In a stunning, historic ruling expected to create the largest overhaul of American health care in decades, the U.S. Supreme Court today ruled constitutional President Barack Obama's landmark health reform law that requires most Americans to have health insurance beginning in 2014 or pay a penalty.
The 5-4 ruling gave Obama an election-year victory but surprised even many proponents of the two-year-old Affordable Care Act. It sets up a blazing duel in the fall presidential elections between the president and Republican contender Mitt Romney over health care changes.
In reaching the decision, the court ruled that the controversial insurance requirement is constitutional under Congress' power to tax. It also let stand a major expansion of the Medicaid program, though the court said the federal government could not penalize states that chose not to expand by withhold existing Medicaid funds from those states. The extension could add a half-million uninsured people in Michigan who might meet expanded eligibility criteria.
Chief Justice John Roberts, considered a conservative member of the court, sided with the court's more liberal justices, Ruth Bader Ginsburg, Stephen Breyer, Sonia Sotomayor and Elena Kagan. Justices Antonin Scalia, Anthony Kennedy, Clarence Thomas and Samuel Alito dissented -- as did conservative groups across the nation.
"The values that should have determined our course today are caution, minimalism, and the understanding that the federal government is one of limited powers," the dissenting justices wrote. "But the court's ruling undermines those values at every turn. In the name of restraint, it overreaches. In the name of constitutional avoidance, it creates new constitutional questions. In the name of cooperative federalism, it undermines state sovereignty."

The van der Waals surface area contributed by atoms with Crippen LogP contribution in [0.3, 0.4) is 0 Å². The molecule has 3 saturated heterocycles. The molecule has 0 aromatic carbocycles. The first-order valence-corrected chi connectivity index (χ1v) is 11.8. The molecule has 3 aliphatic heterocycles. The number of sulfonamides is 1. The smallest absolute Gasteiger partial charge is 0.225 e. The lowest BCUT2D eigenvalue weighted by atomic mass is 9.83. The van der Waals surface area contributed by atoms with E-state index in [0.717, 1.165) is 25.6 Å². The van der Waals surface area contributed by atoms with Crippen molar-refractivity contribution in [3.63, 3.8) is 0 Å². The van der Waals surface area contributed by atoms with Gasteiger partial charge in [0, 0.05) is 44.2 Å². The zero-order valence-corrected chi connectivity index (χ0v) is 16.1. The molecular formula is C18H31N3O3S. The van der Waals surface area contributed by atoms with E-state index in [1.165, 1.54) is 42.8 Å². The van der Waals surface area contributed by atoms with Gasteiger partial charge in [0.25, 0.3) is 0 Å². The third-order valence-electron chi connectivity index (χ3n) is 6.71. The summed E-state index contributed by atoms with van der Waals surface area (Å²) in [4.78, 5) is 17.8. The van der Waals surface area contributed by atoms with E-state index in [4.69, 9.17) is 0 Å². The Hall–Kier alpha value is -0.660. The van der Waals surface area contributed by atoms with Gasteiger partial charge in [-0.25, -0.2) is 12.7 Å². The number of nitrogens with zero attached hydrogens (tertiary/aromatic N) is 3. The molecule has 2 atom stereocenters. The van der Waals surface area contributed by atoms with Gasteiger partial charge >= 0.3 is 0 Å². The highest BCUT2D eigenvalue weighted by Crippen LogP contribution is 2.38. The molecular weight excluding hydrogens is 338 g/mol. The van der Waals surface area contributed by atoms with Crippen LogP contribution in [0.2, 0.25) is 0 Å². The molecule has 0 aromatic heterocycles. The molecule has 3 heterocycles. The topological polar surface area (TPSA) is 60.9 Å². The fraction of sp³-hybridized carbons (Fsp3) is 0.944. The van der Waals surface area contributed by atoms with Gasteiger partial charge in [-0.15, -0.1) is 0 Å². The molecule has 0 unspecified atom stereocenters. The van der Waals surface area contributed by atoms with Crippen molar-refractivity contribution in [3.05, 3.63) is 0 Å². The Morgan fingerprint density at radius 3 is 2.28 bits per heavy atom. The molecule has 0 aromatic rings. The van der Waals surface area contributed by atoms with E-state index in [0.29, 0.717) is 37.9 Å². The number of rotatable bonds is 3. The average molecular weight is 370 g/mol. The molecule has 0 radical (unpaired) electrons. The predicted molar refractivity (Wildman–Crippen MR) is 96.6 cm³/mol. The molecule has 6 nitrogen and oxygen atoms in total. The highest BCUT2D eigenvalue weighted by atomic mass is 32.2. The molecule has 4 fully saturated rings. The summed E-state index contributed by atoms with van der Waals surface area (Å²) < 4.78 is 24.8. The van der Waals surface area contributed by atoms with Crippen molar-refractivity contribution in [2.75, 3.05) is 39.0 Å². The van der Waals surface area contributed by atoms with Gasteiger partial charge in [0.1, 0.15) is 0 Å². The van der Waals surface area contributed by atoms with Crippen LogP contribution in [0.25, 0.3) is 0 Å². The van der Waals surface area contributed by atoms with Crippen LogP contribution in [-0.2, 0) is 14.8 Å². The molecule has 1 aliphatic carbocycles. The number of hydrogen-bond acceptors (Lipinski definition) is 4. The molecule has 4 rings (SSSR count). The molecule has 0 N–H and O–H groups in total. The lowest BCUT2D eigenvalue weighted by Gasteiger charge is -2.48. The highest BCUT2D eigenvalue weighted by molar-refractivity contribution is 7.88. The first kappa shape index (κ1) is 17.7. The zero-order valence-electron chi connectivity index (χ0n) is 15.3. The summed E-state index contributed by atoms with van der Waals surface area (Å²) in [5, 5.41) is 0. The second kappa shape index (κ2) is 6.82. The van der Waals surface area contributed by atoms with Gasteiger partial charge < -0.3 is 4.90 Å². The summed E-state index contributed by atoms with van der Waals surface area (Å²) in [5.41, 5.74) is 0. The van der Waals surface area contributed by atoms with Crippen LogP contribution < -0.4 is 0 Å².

From the White House, Obama said with the court's decision in hand, "it's time for us to move forward -- to implement and, where necessary, improve on this law."
Michigan, which challenged the law and declined to accept $10 million in federal funds to implement a key piece of the legislation while waiting for the decision, now has to scramble to meet the law's deadlines. The biggest comes January 1, 2013, when states must have set up the initial framework for health insurance exchanges where consumers and small businesses could purchase insurance, beginning in 2014.
In a statement, Michigan Gov. Rick Snyder said the law "misses the point on the most important reforms needed in our health care system." Without more cost controls, the nation's and the state's economic recovery is in jeopardy, he said.
Snyder's statement did not precisely address whether Michigan may need to ask the federal government to help Michigan run the exchange, but he has indicated he prefers to have Michigan run one.
"While I may not agree with everything in the law, now that the Supreme Court has essentially upheld the act, we must act quickly to avoid an undue burden on Michigan residents and job providers," he said.
"Implementing this law will require an immense amount of coordination between the public and private sectors," Snyder's statement said. "We plan on working closely with Michigan consumers, businesses and health providers to ensure that the decisions we make have as much of a positive impact on Michigan as possible."
Michigan has received $999,772 to start the exchange but the Legislature last year decided not to accept nearly $10 million in federal funds awarded to the state for further work. Legislators said they preferred to wait for the Supreme Court ruling.
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